Ink adhesion is actually the result of setoff and slow drying ink, which in turn are usually the result of poorly adjusted press settings. The quantity of ink applied to the sheet or web can be so excessive that the ink acts as an adhesive, causing the sheets stick together.
Mottling is a condition referring to an uneven appearance in the solid portions of a printed document, which can be caused by uneven absorption of ink, nonabsorbent papers, the wrong ink for the particular paper used, or faulty press adjustments.
Fill-in can cause a muddy look in printed screens and halftones and a speckled appearance in highlight areas. Areas of detail may disappear entirely. The causes of fill-in are contamination of the ink with paper fibers, lint, dirt and dust; substandard ink; the wrong choice of ink for the job; and/or improper press settings.
Misting occurs when an ink with too much length is used on high-speed presses. The ink actually turns into a fine mist and if the problem is significant, it may come in contact with the printed application. Misting can give the finished product a speckled appearance and create health hazards for press operators.
If a printed document has blotchy areas that are outlined by a non-printed line, it can be the result of piling. Piling is usually caused by faulty paper or ink. The paper may contain excessive paper dust or a poor coating.
The coating may be partially removed as it passes through the press, adhering to the printing blanket and plate, causing the blotchy appearance. The vehicle in the ink may not carry the pigment properly, which allows the pigment to pile on the plate and blanket of the press.
Occasionally, a color that is printed does not match the color that was intended. As with many printing related problems, improper press settings can be the cause, but other variables may also contribute to the problem. Some of the variables are listed below.
The color and texture of the paper changes the printed colors, so the choice of paper must considered early in the planning stage of the project.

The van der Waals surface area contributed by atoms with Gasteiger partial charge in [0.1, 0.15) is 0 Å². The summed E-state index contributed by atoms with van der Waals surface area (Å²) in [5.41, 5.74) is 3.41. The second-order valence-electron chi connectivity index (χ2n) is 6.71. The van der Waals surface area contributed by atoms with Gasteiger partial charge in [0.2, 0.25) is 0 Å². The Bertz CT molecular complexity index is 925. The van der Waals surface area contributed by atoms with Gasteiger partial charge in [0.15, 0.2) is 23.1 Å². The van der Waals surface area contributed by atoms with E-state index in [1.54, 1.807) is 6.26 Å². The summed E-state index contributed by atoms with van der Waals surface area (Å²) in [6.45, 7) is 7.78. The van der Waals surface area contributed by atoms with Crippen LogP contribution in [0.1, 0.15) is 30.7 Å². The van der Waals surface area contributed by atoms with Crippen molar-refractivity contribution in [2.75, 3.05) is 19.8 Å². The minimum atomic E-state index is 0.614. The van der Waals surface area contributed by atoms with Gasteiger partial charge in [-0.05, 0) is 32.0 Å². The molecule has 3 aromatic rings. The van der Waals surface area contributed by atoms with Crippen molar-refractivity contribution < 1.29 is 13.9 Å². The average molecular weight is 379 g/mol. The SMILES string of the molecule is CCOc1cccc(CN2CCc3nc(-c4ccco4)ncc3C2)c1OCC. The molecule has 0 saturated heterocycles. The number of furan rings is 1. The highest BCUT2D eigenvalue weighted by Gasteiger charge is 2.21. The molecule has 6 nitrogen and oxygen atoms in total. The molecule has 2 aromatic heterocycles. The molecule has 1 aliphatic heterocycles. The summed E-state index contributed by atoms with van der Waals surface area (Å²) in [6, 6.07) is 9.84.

Some of the ink colors can change slightly as they age, which may cause large color shifts, especially when older inks are mixed together to produce other colors.
Lighting conditions influence the appearance of color, which is why it is very important for the customer and printer to have a good proof to work from.
Trapping refers to the alignment of colors on a printed document, such as a document printed with four-color process printing. Successful trapping depends a great deal on the tack of the ink. The first color printed on the sheet should have a higher tack than the second color printed, and so on.
Pantone Matching SystemÂ®
The Pantone Matching SystemÂ® is the industry standard for selecting, matching, and mixing color. The Pantone Matching SystemÂ® Color Guide is an indispensable tool for printers and designers. The guide contains swatches and formulas for all of the colors that can be attained using the Pantone System.
The Pantone Matching SystemÂ® uses 11 basic colors to achieve over 1,000 color mixtures that are used by printers and art departments. The basic colors that are used are: yellow, warm red, rubine red, rhodamine red, purple, violet, reflex blue, process blue, green, black, and transparent white, which appears clear.
Each of the mixed colors are assigned a PMS number. The first number assigned for a mixed color is 100 and the numbering proceeds up from that point. The instructions for mixing the color are listed below the color swatch.
The mixing instructions include the number of parts of the specific base colors that are necessary to mix a particular color, as well as a percentage of the total volume for each of the colors that are required. For example, to mix the color, Pantone 198 (a red color), the mixing instructions are listed as follows:
- 6 parts (37.5%) Rubine Red
- 2 parts (12.5%) Yellow
- 8 parts (50%) Trans. White
By using the various ink formulas found in the swatch book, ink manufactures and printers can mix colors to exact specifications. Pantone also issues a digital color guide for electronic publishing which lists the color formulas in a format necessary for the colors to be displayed on a computer screen.
NOTE: We have stated this before but it deserves repeating. Pantone Color Guides should be replaced after one year because the printed colors in the swatch book will shift or fade and will no longer be a true representation of the actual colors.